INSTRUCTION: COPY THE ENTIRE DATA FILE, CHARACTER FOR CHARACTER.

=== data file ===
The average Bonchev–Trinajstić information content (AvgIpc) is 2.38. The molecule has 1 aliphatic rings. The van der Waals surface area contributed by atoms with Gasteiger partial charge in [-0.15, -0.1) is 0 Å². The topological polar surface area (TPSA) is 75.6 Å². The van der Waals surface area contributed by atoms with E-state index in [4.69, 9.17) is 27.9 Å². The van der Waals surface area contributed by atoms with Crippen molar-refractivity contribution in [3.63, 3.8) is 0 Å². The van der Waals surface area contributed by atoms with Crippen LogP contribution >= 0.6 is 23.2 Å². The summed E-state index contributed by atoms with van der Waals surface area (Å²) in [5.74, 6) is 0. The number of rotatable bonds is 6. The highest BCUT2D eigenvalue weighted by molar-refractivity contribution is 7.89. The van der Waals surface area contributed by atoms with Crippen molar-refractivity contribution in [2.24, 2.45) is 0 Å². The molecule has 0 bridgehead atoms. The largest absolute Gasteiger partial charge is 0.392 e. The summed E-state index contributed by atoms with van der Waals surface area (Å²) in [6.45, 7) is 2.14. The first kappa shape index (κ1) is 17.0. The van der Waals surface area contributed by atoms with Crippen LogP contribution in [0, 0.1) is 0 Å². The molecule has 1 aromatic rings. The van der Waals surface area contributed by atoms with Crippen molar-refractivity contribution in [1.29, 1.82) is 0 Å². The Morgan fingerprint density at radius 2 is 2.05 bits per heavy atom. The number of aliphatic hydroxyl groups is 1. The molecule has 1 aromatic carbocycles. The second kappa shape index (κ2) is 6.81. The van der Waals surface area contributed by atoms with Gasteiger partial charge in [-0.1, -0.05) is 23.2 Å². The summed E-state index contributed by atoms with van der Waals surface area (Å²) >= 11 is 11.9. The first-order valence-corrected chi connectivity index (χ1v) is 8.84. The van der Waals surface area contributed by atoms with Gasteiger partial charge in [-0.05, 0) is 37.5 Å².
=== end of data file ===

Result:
The average Bonchev–Trinajstić information content (AvgIpc) is 2.38. The molecule has 1 aliphatic rings. The van der Waals surface area contributed by atoms with Gasteiger partial charge in [-0.15, -0.1) is 0 Å². The topological polar surface area (TPSA) is 75.6 Å². The van der Waals surface area contributed by atoms with E-state index in [4.69, 9.17) is 27.9 Å². The van der Waals surface area contributed by atoms with Crippen molar-refractivity contribution in [3.63, 3.8) is 0 Å². The van der Waals surface area contributed by atoms with Crippen LogP contribution >= 0.6 is 23.2 Å². The summed E-state index contributed by atoms with van der Waals surface area (Å²) in [5.74, 6) is 0. The number of rotatable bonds is 6. The highest BCUT2D eigenvalue weighted by molar-refractivity contribution is 7.89. The van der Waals surface area contributed by atoms with Crippen molar-refractivity contribution in [2.24, 2.45) is 0 Å². The molecule has 0 bridgehead atoms. The largest absolute Gasteiger partial charge is 0.392 e. The summed E-state index contributed by atoms with van der Waals surface area (Å²) in [6.45, 7) is 2.14. The first kappa shape index (κ1) is 17.0. The van der Waals surface area contributed by atoms with Crippen LogP contribution in [0, 0.1) is 0 Å². The molecule has 1 aromatic rings. The van der Waals surface area contributed by atoms with Crippen molar-refractivity contribution in [1.29, 1.82) is 0 Å². The Morgan fingerprint density at radius 2 is 2.05 bits per heavy atom. The number of aliphatic hydroxyl groups is 1. The molecule has 1 aromatic carbocycles. The second kappa shape index (κ2) is 6.81. The van der Waals surface area contributed by atoms with Gasteiger partial charge in [-0.1, -0.05) is 23.2 Å². The summed E-state index contributed by atoms with van der Waals surface area (Å²) >= 11 is 11.9. The first-order valence-corrected chi connectivity index (χ1v) is 8.84. The van der Waals surface area contributed by atoms with Gasteiger partial charge in [-0.05, 0) is 37.5 Å².